• Median sternotomy within 90 days

Who will take informed consent? {26a}

It will be the responsibility of the investigator, or suitably qualified delegate, as identified on the Site Signature and Delegation Log, to receive written informed consent for each participant prior to performing any trial related procedure. All consent procedures will adhere to Good Clinical Practice (GCP) guidance.

For patients participating in the Qualitative Research Integrated into Trials study, an additional ‘Audio-recording discussions and interviews consent form’ will be completed alongside the main trial consent process.

Additional consent provisions for collection and use of participant data and biological specimens {26b}

Not applicable, no biological specimens are being taken.

Interventions

Explanation for the choice of comparators {6b}

Both TEB and PVB for the provision of analgesia to patients undergoing thoracotomy are widely practised in UK thoracic anaesthesia such that both trial interventions may be considered standard care [19, 23]. Whilst these interventions have been deemed equivalent in terms of acute analgesia and complications supporting their widespread use [13]), this trial seeks to address the specific uncertainties regarding their efficacy in preventing CPTP and cost-effectiveness.

Intervention description {11a}

Local anaesthetic will be delivered by continuous infusion through an epidural or paravertebral catheter for a minimum of 48 h postoperatively in both intervention arms.

Intervention group: PVB

Participating institutions ‘usual practice’ of PVB; three single-shot injections, at appropriate spinal levels supplying the skin over the incision site, will be given before the start of surgery. A PVB catheter will then subsequently be placed under direct vision during surgery. A loading dose is given before chest closure followed by continuous paravertebral infusion for post-operative use.

Standard group: TEB

Participating institutions ‘usual practice’ of TEB; epidural catheter is inserted at the spinal level supplying the skin at the incision site, followed by test dose and a loading dose before the start of surgery. An epidural infusion is set up for use during the operation and for postoperative use.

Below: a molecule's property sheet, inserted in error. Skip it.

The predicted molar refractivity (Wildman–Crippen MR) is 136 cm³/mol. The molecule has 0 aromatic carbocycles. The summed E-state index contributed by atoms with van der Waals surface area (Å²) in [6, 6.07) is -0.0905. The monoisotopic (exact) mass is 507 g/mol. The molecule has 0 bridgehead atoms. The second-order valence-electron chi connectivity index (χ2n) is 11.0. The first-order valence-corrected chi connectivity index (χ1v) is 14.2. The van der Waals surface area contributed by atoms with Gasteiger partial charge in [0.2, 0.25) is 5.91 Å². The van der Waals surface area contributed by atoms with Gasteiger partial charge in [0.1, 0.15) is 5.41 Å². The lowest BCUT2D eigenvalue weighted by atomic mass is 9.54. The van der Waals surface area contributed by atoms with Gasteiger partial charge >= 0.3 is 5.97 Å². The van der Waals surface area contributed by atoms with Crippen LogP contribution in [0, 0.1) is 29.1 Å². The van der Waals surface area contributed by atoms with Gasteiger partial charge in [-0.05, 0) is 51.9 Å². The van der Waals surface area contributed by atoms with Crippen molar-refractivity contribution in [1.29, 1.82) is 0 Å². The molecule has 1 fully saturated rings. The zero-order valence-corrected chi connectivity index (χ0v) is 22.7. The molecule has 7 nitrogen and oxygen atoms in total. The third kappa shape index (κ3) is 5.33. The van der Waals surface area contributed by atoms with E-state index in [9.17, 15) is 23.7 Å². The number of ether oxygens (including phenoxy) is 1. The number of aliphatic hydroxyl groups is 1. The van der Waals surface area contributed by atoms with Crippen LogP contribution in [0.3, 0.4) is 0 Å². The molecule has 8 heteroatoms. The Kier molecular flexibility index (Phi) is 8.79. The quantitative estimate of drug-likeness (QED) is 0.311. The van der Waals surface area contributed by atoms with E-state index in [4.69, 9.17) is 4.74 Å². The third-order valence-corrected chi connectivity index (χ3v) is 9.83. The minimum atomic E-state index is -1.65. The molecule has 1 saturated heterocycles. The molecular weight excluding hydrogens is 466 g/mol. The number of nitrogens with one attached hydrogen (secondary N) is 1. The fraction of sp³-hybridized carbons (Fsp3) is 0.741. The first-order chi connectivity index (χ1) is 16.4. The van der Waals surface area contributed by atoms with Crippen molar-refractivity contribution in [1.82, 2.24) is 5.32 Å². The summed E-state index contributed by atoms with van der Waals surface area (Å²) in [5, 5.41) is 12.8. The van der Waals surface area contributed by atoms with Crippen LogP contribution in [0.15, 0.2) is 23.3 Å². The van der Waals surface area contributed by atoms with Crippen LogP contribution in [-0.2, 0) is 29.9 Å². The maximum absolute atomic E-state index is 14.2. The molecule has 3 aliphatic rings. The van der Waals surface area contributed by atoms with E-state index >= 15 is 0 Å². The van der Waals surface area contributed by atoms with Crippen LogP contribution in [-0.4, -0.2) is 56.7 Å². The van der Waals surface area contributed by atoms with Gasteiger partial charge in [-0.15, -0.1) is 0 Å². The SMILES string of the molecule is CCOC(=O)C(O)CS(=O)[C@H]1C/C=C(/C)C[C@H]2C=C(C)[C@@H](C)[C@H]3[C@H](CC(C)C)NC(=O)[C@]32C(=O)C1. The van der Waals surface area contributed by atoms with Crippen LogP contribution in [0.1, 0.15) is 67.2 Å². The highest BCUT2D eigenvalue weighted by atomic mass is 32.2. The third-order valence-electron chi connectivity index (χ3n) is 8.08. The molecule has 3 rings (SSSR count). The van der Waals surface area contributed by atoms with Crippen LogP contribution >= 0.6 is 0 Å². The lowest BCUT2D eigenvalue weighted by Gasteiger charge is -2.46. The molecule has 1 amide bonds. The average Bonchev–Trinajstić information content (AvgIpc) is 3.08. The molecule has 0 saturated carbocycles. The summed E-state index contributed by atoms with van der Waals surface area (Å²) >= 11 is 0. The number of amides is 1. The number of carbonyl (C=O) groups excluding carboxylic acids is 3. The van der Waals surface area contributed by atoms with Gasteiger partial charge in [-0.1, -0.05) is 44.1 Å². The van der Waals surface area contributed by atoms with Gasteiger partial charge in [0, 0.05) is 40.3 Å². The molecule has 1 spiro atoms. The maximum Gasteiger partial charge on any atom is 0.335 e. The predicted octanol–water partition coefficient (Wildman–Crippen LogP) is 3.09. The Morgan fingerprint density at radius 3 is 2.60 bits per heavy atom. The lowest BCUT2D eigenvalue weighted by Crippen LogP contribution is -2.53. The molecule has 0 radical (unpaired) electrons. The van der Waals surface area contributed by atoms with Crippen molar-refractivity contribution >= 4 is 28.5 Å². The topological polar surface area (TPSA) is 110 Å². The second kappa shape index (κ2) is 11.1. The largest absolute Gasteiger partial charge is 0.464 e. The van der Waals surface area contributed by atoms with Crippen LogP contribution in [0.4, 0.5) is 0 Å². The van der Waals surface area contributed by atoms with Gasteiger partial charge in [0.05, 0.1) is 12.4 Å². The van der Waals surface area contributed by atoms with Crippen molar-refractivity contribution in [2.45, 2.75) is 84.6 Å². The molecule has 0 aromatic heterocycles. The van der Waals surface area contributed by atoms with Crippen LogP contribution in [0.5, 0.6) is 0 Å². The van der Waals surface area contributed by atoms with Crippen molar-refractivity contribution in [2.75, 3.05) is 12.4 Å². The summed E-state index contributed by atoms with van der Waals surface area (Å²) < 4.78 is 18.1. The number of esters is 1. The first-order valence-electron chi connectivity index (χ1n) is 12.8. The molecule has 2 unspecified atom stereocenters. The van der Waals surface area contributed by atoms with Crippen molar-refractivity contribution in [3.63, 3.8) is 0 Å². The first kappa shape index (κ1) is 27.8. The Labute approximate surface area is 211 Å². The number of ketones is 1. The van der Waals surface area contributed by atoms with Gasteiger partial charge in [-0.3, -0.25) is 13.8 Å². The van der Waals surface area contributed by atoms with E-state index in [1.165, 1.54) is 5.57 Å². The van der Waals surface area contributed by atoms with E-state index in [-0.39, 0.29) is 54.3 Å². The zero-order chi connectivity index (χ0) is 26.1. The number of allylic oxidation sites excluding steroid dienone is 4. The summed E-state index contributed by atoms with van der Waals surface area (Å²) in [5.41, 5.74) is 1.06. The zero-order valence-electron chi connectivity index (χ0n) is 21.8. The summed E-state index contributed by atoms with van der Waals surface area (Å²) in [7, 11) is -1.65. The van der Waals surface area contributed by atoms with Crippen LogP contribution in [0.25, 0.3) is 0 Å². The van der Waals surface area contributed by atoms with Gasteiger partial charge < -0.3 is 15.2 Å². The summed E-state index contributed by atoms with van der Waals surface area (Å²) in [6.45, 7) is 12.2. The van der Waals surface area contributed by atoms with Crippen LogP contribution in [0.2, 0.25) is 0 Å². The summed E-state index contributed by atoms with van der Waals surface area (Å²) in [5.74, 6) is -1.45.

In this intentionally pragmatic trial, some variation in technical aspects of block insertion is anticipated, both between experienced thoracic anaesthetists and surgeons, and between centres, as clinicians will use their judgement on the best insertion techniques for each individual patient. These include the following: insertion using ultrasound or landmark techniques, use of bupivacaine, levobupivacaine or ropivacaine and addition of opiate. This represents real-world variation in clinical practice and will not contribute to bias since randomisation will ensure balance across groups by centre. These variations in practice will be captured in the case report form.

Trial treatment and interventions (TEB or PVB) will be performed by thoracic anaesthetists or surgeons (consultants or senior trainees) with experience in the techniques, who have reviewed trial training material and confirmed that they are able to perform the techniques.

Criteria for discontinuing or modifying allocated interventions {11b}

Provision of adequate postoperative analgesia is the primary aim of patient care and must not be compromised by trial participation. Where it has not been possible to perform the randomised technique allocation (e.g. due to practical inability to place an epidural catheter, or disruption of pleural anatomy such that PVB catheter cannot be sited), it is permissible to perform an alternative regional analgesic technique, including where this constitutes crossover between study groups. All such protocol deviations (and the explanatory reasons) will be recorded and reported. Patients will nonetheless be retained within their allocated treatment group for analysis according to the principles of ‘intention-to-treat’.

Strategies to improve adherence to interventions {11c}

Adherence to study technique allocations was high in the pilot trial [12]. Protocol deviations will be monitored throughout the trial by the trial management group and data safety and monitoring committee. Where deviation rates appear excessive, contact will be made with site investigators. Educational material in the form of videos and the option for on-site teaching will be offered to sites to improve the consistency of TEB and PVB performance.

Relevant concomitant care permitted or prohibited during the trial {11d}

The trial seeks solely to randomise between two regional analgesic techniques. Clinicians are encouraged to use these trial interventions as part of a multi-modal analgesic technique and to provide adjunctive analgesia as deemed appropriate.

Provisions for post-trial care {30}

The clinical interventions used in the trial are performed at a single point in time and cannot be amended in any way once performed. As such, there is no need to provide continuing post-trial care other than as standard local practice. In the event of complications related to the performance of the study interventions, these will be managed as per routine care at participating sites.

Outcomes {12}

Primary outcome